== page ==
Sex, Lies and Videotape
Directed by Steven Soderbergh
We had people talking about sex in The Decline of the American Empire. Now we take the logical next step and tape people talking about sex so that James Spader has something to masturbate to later. Cinema truly progressed in the eighties.
John is married to Ann, but is sleeping with her sister Cynthia. He doesn't feel too guilty about it because Ann has never had an orgasm and at least Cynthia has the decency to fake it. John has invited an old college friend, Graham, to live with them until he finds a place of his own. Graham can't sustain an erection around women so he interviews women on their sexual fantasies and...enjoys the tapes later. Apparently, no one told him about pornography.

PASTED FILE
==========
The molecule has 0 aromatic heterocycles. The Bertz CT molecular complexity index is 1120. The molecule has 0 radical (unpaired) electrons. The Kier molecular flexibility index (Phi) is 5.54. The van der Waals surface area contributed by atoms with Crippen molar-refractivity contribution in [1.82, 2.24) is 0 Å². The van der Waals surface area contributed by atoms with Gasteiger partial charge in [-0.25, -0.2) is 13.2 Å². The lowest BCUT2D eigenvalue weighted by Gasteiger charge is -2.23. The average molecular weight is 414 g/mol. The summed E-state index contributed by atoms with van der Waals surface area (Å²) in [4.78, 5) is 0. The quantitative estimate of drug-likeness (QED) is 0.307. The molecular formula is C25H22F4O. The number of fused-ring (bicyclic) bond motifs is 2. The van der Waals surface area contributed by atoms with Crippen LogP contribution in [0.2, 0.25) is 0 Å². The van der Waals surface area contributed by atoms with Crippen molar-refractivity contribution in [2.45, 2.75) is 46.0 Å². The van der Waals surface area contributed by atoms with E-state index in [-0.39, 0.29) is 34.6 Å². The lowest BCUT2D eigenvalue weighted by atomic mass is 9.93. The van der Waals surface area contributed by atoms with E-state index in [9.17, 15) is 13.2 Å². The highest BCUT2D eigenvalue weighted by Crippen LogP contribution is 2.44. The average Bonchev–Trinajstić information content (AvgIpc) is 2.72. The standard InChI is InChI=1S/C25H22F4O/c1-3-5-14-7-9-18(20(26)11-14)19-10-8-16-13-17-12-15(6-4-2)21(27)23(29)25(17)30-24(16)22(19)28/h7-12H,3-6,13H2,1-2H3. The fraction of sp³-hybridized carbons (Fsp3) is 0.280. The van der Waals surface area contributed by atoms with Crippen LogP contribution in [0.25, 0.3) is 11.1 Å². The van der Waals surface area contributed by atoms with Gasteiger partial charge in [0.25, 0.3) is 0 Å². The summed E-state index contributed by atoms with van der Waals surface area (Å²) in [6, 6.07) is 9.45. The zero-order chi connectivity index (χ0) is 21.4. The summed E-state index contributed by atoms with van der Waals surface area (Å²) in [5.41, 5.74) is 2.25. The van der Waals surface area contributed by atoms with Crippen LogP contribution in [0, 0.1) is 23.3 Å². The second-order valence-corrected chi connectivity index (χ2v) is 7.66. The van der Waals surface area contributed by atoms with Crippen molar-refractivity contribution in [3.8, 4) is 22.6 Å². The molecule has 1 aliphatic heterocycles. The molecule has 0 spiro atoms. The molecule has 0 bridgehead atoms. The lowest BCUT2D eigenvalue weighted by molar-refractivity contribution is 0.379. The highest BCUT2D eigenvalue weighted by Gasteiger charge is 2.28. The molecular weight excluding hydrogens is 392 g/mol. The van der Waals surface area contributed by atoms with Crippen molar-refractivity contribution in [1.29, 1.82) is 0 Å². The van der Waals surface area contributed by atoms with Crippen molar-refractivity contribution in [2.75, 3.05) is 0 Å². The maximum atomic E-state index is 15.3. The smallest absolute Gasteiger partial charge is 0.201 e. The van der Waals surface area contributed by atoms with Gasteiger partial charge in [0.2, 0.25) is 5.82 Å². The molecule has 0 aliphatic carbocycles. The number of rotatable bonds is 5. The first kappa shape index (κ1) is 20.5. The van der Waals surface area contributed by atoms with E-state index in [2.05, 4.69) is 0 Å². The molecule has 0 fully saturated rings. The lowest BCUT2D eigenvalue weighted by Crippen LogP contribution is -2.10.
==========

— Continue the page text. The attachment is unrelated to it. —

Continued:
Parts of the film are kind of silly. John is a ridiculously douche-y character. I get that the filmmakers wanted us to hate him enough so we would cheer for the Graham/Ann (Gran, if you will) romance, but at a certain point, they went overboard. He didn't feel like a character, he felt like a plot device. Also, I have a feeling Graham and Ann's sexual disorders were a bit simplified; I find it hard to believe either one of their problems would just magically go away because they are in love.
Still, the dialogue in this movie is great and feels real. It is easy to look past the flaws and into Spader's seductive eyes. Maybe that was just easy for me.
Jennifer Jason Leigh turned down the role of Cynthia, later regretting the move.